This is the first of a short series of design posts discussing different aspects of the conflict system in Clockwork: Empire.
All stories rely on conflict. Without the clash of arms and struggle of ideas and ideals there is no risk, and no point.
Many people have written and thought as much, and that’s hardly an unique insight when it comes to games. Most games are at their heart specialized conflicts between players: the rules are there to make the conflict safe. At their best, role-playing games can blur the lines between real and imagined conflict and build real passion and spirit into meaningful, memorable experiences.
Exploring what conflict does in a game is very meaningful to us because dissatisfaction with how other games handled conflict was one of the first motivations we had for designing the rules and mechanics that grew into Clockwork: Empire. So many games present incredible settings and have the potential to play host to amazing and memorable stories but have rules that make systems for conflict solely into systems for combat. Disagreements, persuasion, and opinions are often either left out entirely, or they and anything else approaching social are solely the subject of GM fiat. Those few systems that do include mechanics for social interactions almost always reduce it to a matter of a single die roll or limit it to a momentary bluff or distraction. I’d prefer not to dwell on any that have social “hit points.”
That isn’t to say that we don’t like other games: quite the opposite. With decades of combined gaming experience, everyone at Reliquary has played games of all sorts with each other, and we’ve laughed and cursed in equal measure at fickle dice and fantastic, unlikely success. What pushed us to look at conflict differently was that so many of the memorable moments had nothing to do with the “story” of a combat but depended instead on a good or bad random number. We wanted to change that.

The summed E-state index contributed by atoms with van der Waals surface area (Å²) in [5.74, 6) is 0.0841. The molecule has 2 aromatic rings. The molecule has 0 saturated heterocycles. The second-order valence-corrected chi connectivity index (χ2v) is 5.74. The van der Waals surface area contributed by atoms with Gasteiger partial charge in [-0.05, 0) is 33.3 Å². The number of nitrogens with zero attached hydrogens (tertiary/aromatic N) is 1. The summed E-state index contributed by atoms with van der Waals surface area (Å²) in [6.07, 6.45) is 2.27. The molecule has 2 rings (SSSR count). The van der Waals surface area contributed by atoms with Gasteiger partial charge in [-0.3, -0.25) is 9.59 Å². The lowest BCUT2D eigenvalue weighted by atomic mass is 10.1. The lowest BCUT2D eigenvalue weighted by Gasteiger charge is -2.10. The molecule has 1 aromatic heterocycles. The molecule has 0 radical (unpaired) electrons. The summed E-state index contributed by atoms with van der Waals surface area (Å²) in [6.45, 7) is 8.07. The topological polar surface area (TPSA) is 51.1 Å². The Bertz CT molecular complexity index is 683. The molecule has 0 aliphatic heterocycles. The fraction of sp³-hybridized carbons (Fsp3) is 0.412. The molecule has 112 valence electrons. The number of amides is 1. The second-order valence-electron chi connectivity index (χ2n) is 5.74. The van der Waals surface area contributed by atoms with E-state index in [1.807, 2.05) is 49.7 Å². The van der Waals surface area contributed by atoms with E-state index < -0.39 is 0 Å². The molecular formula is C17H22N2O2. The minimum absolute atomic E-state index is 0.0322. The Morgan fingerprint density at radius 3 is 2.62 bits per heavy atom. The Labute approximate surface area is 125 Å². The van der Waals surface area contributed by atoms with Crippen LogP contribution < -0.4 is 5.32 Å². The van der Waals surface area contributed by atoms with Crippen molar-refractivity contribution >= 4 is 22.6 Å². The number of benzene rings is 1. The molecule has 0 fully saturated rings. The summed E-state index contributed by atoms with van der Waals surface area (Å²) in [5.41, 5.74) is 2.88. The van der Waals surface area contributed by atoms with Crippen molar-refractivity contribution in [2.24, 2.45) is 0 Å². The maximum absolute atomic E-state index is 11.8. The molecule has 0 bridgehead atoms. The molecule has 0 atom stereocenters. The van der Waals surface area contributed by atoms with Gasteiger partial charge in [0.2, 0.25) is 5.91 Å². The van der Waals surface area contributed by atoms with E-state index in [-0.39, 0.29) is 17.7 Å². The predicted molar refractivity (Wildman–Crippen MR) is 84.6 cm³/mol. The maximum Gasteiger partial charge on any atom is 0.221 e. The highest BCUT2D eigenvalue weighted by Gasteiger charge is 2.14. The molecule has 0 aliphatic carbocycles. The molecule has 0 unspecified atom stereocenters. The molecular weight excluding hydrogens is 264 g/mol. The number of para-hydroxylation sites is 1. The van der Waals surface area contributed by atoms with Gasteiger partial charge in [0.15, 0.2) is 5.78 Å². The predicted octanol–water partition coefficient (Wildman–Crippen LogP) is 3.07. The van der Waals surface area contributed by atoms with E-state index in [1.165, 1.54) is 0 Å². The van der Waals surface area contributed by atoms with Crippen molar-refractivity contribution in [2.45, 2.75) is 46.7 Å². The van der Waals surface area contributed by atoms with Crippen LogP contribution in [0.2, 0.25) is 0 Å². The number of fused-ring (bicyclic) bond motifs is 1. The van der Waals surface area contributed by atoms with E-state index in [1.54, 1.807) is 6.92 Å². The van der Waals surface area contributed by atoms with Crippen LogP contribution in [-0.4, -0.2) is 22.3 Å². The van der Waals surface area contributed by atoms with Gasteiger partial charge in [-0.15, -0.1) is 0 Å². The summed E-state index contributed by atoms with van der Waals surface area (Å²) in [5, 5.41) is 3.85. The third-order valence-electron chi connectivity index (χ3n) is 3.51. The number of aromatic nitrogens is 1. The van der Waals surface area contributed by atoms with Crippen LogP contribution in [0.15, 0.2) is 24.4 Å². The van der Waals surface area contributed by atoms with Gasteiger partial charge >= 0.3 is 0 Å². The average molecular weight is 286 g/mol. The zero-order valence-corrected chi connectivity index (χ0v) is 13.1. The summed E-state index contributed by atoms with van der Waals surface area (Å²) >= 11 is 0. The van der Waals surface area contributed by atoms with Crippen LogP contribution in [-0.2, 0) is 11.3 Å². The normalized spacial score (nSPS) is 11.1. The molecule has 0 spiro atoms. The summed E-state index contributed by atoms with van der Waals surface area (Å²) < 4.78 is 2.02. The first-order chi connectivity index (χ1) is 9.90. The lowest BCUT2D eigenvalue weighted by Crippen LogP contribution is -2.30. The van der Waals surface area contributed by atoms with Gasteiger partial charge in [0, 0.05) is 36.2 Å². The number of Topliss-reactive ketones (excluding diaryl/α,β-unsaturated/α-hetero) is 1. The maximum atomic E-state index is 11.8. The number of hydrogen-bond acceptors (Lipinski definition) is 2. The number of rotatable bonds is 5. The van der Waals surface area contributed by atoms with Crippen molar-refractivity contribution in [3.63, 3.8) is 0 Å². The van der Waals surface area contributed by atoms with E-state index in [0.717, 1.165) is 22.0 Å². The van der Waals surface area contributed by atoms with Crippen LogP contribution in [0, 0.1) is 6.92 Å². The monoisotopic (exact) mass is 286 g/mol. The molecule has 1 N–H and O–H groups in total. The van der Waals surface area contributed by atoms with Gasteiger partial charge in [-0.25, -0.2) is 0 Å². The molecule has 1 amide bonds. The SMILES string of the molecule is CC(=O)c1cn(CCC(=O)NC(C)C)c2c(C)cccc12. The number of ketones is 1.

With Clockwork: Empire, we wanted to build mechanics that supported a story, and gave players real options to meaningfully impact the game that depended on their plans and improvisations in the thick of things, rather than on a particular bit of math or a special rule for their character. We wanted players to make characters that can actually talk themselves out of (or into) fights. We wanted a system where thoughts and opinions mattered just as much as bullets and blades. The critical design goals we kept in mind were:
- One unified conflict system to cover both physical and social conflict
- Mechanics that let players have real control over how they chose to participate, and for their choices to matter
- Conflict needs to stay fluid and support storytelling
- No hand-waving; work on it until it works.
In the next few weeks we’ll have a series of posts to look at those design goals in more detail, social conflict in the game, and antagonists. If you have any particular questions or aspects you’d like covered in detail let us know in the comments or on the forums.